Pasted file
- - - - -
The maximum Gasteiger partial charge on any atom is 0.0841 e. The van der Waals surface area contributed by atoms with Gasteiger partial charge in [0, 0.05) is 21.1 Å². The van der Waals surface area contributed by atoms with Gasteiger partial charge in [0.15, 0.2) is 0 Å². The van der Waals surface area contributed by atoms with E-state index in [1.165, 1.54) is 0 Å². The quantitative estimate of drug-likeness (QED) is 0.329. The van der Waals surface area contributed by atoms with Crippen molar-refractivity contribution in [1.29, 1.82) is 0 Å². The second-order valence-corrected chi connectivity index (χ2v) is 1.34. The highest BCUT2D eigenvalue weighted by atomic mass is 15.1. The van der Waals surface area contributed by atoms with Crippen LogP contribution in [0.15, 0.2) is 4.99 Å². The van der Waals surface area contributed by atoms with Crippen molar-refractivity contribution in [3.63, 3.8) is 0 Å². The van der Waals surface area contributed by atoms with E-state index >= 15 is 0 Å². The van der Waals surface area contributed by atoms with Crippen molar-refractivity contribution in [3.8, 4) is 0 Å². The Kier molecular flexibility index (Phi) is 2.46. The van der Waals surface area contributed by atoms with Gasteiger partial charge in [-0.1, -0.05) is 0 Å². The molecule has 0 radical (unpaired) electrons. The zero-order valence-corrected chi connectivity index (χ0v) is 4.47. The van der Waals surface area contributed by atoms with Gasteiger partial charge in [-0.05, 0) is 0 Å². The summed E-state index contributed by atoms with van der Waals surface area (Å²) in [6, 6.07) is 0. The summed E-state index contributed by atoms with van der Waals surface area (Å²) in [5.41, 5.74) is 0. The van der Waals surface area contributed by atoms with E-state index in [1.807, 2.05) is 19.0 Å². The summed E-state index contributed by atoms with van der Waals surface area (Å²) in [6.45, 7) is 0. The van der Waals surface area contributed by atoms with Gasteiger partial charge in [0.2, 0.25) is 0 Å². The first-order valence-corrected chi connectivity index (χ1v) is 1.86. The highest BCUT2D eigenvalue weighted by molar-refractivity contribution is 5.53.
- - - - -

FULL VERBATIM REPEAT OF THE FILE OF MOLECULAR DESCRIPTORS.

The maximum Gasteiger partial charge on any atom is 0.0841 e. The van der Waals surface area contributed by atoms with Gasteiger partial charge in [0, 0.05) is 21.1 Å². The van der Waals surface area contributed by atoms with Gasteiger partial charge in [0.15, 0.2) is 0 Å². The van der Waals surface area contributed by atoms with E-state index in [1.165, 1.54) is 0 Å². The quantitative estimate of drug-likeness (QED) is 0.329. The van der Waals surface area contributed by atoms with Crippen molar-refractivity contribution in [1.29, 1.82) is 0 Å². The second-order valence-corrected chi connectivity index (χ2v) is 1.34. The highest BCUT2D eigenvalue weighted by atomic mass is 15.1. The van der Waals surface area contributed by atoms with Crippen LogP contribution in [0.15, 0.2) is 4.99 Å². The van der Waals surface area contributed by atoms with Crippen molar-refractivity contribution in [3.63, 3.8) is 0 Å². The van der Waals surface area contributed by atoms with E-state index >= 15 is 0 Å². The van der Waals surface area contributed by atoms with Crippen molar-refractivity contribution in [3.8, 4) is 0 Å². The Kier molecular flexibility index (Phi) is 2.46. The van der Waals surface area contributed by atoms with Gasteiger partial charge in [-0.1, -0.05) is 0 Å². The molecule has 0 radical (unpaired) electrons. The zero-order valence-corrected chi connectivity index (χ0v) is 4.47. The van der Waals surface area contributed by atoms with Gasteiger partial charge in [-0.05, 0) is 0 Å². The summed E-state index contributed by atoms with van der Waals surface area (Å²) in [6, 6.07) is 0. The summed E-state index contributed by atoms with van der Waals surface area (Å²) in [5.41, 5.74) is 0. The van der Waals surface area contributed by atoms with E-state index in [1.807, 2.05) is 19.0 Å². The summed E-state index contributed by atoms with van der Waals surface area (Å²) in [6.45, 7) is 0. The van der Waals surface area contributed by atoms with Gasteiger partial charge in [0.2, 0.25) is 0 Å². The first-order valence-corrected chi connectivity index (χ1v) is 1.86. The highest BCUT2D eigenvalue weighted by molar-refractivity contribution is 5.53.